In Boccia v. City of Portsmouth, the Court addressed the problems faced by local zoning boards trying to apply the Simplex standard to applications for area variances. Boccia v. City of Portsmouth, 151 N.H. 85 (2004). The Simplex case had been decided primarily in the context of a use variance. In contrast, the Court in Boccia clarified the role of the unnecessary hardship standard in area or dimensional variance cases, and also articulated factors to be used when evaluating unnecessary hardship in the context of an area variance. Specifically, those factors include: (1) whether an area variance is needed to enable the applicant’s proposed use of the property given the special conditions of the property; and (2) whether the benefit sought by the applicant can be achieved by some other method reasonably feasible for the applicant to pursue, other than an area variance. See Boccia, 151 N.H. at 92. The Boccia case did not disturb the Court’s holding in Simplex. Instead, it set forth a two-pronged track for analyzing unnecessary hardship--one prong for use variances and the other for area variances.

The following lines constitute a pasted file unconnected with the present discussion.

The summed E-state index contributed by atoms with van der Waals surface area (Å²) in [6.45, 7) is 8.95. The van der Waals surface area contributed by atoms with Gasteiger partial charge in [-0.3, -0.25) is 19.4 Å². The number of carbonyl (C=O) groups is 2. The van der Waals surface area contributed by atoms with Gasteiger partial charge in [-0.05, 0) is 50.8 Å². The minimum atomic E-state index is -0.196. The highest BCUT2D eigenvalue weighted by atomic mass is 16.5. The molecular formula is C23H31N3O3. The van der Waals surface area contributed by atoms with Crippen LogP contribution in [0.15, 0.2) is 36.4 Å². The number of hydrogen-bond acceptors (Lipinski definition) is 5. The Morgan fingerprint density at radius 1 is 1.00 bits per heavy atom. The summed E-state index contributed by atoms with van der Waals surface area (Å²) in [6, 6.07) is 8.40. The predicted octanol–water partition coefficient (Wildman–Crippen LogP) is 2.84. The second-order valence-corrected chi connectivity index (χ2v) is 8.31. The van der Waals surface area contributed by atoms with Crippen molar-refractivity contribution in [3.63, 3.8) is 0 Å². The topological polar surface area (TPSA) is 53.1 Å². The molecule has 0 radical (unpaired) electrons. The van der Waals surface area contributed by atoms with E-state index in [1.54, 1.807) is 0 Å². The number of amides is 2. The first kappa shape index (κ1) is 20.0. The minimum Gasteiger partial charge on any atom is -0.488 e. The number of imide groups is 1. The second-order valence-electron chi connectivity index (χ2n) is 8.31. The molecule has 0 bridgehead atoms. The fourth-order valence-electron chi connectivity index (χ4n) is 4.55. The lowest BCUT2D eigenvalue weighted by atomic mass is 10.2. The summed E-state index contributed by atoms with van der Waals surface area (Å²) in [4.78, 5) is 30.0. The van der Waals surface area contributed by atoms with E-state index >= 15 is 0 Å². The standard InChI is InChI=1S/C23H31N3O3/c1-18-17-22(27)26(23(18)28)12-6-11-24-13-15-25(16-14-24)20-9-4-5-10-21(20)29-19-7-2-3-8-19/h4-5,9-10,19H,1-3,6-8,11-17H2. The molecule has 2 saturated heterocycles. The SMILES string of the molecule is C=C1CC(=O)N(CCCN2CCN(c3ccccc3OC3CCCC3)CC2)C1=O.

Four years later, the Court specifically addressed the issue of whether to grant a variance in a telecommunications infrastructure setting in Daniels v. Town of Londonderry. See Daniels v. Londonderry, 2008-047 (N.H. 7-15-2008). The trial court upheld the Town ZBA’s decision to grant one use variance and two area variances in order to allow construction of a wireless telecommunications tower on a residential parcel. See id. The Court, relying on its decisions in Simplex and Boccia, held that "to ensure compliance with the TCA...a broader, more inclusive view of hardship is required..." See id. The Court also reiterated a point made by the First Circuit that, "[s]ince board actions will be invalidated by a federal court if they violate the effective prohibition provision, many boards wisely do consider the point." See id. citing Second Generation Props. v. Town of Pelham, 313 F.3d 620, 630 (1st Cir. 2002). In other words, boards should utilize the TCA as a "gloss over the deliberative process," when considering a potential decision’s implications. See id.